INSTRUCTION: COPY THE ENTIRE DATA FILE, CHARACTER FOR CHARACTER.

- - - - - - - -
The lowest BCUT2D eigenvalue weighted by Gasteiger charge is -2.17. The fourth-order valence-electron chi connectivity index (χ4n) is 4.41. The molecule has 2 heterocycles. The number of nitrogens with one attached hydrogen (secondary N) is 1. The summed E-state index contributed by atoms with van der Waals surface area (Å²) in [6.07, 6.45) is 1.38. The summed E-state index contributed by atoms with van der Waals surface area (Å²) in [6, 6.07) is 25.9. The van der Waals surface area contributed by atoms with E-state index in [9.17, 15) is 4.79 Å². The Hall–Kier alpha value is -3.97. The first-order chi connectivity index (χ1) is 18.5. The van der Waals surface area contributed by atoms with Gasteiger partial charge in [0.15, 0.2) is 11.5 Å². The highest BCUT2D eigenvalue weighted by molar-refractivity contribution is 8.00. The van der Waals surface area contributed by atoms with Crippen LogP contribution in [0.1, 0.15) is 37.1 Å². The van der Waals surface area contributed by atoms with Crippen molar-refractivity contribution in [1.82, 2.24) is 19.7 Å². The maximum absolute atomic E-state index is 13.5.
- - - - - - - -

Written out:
The lowest BCUT2D eigenvalue weighted by Gasteiger charge is -2.17. The fourth-order valence-electron chi connectivity index (χ4n) is 4.41. The molecule has 2 heterocycles. The number of nitrogens with one attached hydrogen (secondary N) is 1. The summed E-state index contributed by atoms with van der Waals surface area (Å²) in [6.07, 6.45) is 1.38. The summed E-state index contributed by atoms with van der Waals surface area (Å²) in [6, 6.07) is 25.9. The van der Waals surface area contributed by atoms with E-state index in [9.17, 15) is 4.79 Å². The Hall–Kier alpha value is -3.97. The first-order chi connectivity index (χ1) is 18.5. The van der Waals surface area contributed by atoms with Gasteiger partial charge in [0.15, 0.2) is 11.5 Å². The highest BCUT2D eigenvalue weighted by molar-refractivity contribution is 8.00. The van der Waals surface area contributed by atoms with Crippen LogP contribution in [0.1, 0.15) is 37.1 Å². The van der Waals surface area contributed by atoms with Crippen molar-refractivity contribution in [1.82, 2.24) is 19.7 Å². The maximum absolute atomic E-state index is 13.5.